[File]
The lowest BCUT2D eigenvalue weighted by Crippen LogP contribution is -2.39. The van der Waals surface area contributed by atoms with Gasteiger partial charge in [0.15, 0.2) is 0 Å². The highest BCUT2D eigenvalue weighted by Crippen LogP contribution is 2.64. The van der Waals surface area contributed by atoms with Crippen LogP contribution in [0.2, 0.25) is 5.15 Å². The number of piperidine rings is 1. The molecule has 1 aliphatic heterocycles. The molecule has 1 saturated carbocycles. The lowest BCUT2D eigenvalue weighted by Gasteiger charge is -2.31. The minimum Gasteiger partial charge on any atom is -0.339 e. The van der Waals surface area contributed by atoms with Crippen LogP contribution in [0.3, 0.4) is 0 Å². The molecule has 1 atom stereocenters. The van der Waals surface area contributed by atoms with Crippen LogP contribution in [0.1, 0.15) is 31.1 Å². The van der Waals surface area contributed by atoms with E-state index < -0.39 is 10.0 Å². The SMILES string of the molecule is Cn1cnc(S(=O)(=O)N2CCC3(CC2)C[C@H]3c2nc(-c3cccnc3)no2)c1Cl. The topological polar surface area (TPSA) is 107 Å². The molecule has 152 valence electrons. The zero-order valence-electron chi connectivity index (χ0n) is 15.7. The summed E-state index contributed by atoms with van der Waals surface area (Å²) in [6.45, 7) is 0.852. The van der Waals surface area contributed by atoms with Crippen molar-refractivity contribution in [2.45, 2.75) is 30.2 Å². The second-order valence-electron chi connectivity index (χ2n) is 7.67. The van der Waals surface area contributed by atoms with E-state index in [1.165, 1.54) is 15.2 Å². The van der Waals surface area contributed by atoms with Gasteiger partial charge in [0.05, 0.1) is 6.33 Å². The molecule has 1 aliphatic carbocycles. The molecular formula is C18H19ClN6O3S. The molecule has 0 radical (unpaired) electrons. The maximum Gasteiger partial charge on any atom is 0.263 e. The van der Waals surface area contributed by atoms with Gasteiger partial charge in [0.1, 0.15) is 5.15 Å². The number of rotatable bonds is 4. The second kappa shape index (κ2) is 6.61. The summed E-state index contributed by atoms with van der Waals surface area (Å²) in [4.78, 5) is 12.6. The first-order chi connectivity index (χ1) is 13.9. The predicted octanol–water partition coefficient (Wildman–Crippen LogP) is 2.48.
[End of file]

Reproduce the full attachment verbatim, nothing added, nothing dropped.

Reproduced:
The lowest BCUT2D eigenvalue weighted by Crippen LogP contribution is -2.39. The van der Waals surface area contributed by atoms with Gasteiger partial charge in [0.15, 0.2) is 0 Å². The highest BCUT2D eigenvalue weighted by Crippen LogP contribution is 2.64. The van der Waals surface area contributed by atoms with Crippen LogP contribution in [0.2, 0.25) is 5.15 Å². The number of piperidine rings is 1. The molecule has 1 aliphatic heterocycles. The molecule has 1 saturated carbocycles. The lowest BCUT2D eigenvalue weighted by Gasteiger charge is -2.31. The minimum Gasteiger partial charge on any atom is -0.339 e. The van der Waals surface area contributed by atoms with Crippen LogP contribution in [0.3, 0.4) is 0 Å². The molecule has 1 atom stereocenters. The van der Waals surface area contributed by atoms with Crippen LogP contribution in [0.1, 0.15) is 31.1 Å². The van der Waals surface area contributed by atoms with E-state index < -0.39 is 10.0 Å². The SMILES string of the molecule is Cn1cnc(S(=O)(=O)N2CCC3(CC2)C[C@H]3c2nc(-c3cccnc3)no2)c1Cl. The topological polar surface area (TPSA) is 107 Å². The molecule has 152 valence electrons. The zero-order valence-electron chi connectivity index (χ0n) is 15.7. The summed E-state index contributed by atoms with van der Waals surface area (Å²) in [6.45, 7) is 0.852. The van der Waals surface area contributed by atoms with Crippen molar-refractivity contribution in [2.45, 2.75) is 30.2 Å². The second-order valence-electron chi connectivity index (χ2n) is 7.67. The van der Waals surface area contributed by atoms with E-state index in [1.165, 1.54) is 15.2 Å². The van der Waals surface area contributed by atoms with Gasteiger partial charge in [0.05, 0.1) is 6.33 Å². The molecule has 1 aliphatic carbocycles. The molecular formula is C18H19ClN6O3S. The molecule has 0 radical (unpaired) electrons. The maximum Gasteiger partial charge on any atom is 0.263 e. The van der Waals surface area contributed by atoms with Gasteiger partial charge in [0.1, 0.15) is 5.15 Å². The number of rotatable bonds is 4. The second kappa shape index (κ2) is 6.61. The summed E-state index contributed by atoms with van der Waals surface area (Å²) in [4.78, 5) is 12.6. The first-order chi connectivity index (χ1) is 13.9. The predicted octanol–water partition coefficient (Wildman–Crippen LogP) is 2.48.